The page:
Chrisette Michele first became popular in two thousand six for the songs she wrote and performed with major hip-hop artists, including Jay-Z and Nas. Although Chrisette has always valued the religious music she sings in church, she also describes herself as a child of the hip-hop culture.
The many musical influences can be heard on her album "I Am." Here she sings “Like a Dream."
When Chrisette was in high school one of her teachers introduced her to jazz music. She immediately fell in love with the music of Billie Holiday, Ella Fitzgerald and Frank Sinatra. After college, Chrisette began performing in small clubs in New York City. Music industry experts noted how she combines the influences of soulful gospel and jazz singing with energetic hip-hop beats. Here she sings "Be OK."
We leave you with another song by Chrisette Michele from her album “I Am.” Here she sings the love song “If I Have My Way.”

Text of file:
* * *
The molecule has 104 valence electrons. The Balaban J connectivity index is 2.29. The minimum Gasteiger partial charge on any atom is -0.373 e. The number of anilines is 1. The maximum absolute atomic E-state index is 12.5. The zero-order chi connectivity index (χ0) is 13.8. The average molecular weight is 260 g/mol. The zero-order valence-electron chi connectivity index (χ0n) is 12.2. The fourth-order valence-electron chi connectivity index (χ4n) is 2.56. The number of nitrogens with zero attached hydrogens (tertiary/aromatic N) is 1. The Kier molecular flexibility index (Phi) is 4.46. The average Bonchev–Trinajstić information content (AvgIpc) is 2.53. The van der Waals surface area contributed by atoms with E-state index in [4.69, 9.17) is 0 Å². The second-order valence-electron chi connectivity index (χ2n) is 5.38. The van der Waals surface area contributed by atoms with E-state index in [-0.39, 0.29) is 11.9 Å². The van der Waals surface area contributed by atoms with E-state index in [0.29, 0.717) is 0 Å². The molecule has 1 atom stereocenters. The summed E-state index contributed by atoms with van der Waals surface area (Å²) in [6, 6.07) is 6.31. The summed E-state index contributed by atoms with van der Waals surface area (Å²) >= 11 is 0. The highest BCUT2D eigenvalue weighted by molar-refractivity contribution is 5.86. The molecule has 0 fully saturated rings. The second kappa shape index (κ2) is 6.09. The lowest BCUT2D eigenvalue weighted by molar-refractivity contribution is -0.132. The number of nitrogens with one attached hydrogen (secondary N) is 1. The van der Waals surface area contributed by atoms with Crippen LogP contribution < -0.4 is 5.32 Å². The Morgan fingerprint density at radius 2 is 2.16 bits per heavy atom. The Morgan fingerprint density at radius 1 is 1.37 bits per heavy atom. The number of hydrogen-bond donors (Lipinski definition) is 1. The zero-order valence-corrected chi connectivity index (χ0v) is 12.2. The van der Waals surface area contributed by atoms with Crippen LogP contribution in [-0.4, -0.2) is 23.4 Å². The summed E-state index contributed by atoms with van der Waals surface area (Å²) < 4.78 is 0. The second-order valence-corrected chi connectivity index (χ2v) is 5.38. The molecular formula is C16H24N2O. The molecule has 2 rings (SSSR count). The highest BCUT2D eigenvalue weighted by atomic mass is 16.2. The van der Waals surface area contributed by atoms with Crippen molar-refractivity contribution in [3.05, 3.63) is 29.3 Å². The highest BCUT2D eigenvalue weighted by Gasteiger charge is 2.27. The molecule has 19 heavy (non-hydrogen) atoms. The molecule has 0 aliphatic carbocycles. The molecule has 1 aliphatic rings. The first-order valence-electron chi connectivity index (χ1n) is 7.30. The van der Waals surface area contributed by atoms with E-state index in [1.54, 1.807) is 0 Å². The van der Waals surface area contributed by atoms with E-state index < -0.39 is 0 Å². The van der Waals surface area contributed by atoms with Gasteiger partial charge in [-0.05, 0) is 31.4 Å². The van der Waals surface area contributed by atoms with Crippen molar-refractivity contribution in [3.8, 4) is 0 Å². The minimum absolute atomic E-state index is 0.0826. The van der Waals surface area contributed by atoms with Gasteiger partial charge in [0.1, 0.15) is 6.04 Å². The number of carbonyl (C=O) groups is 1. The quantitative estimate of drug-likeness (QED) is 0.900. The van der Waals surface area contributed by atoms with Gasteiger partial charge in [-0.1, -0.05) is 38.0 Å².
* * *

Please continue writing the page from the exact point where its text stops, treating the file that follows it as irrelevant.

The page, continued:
I'm Doug Johnson. I hope you enjoyed our program today.
It was written by Lawan Davis, Nancy Steinbach and Dana Demange who was also our producer. To read the text of this program and download audio, go to our Web site, voaspecialenglish.com.
Send your questions about American life to firstname.lastname@example.org. Please include your full name and mailing address. Or write to American Mosaic, VOA Special English, Washington, D.C., two-zero-two-three-seven, U.S.A.
Join us again next week for AMERICAN MOSAIC, VOA’s radio magazine in Special English.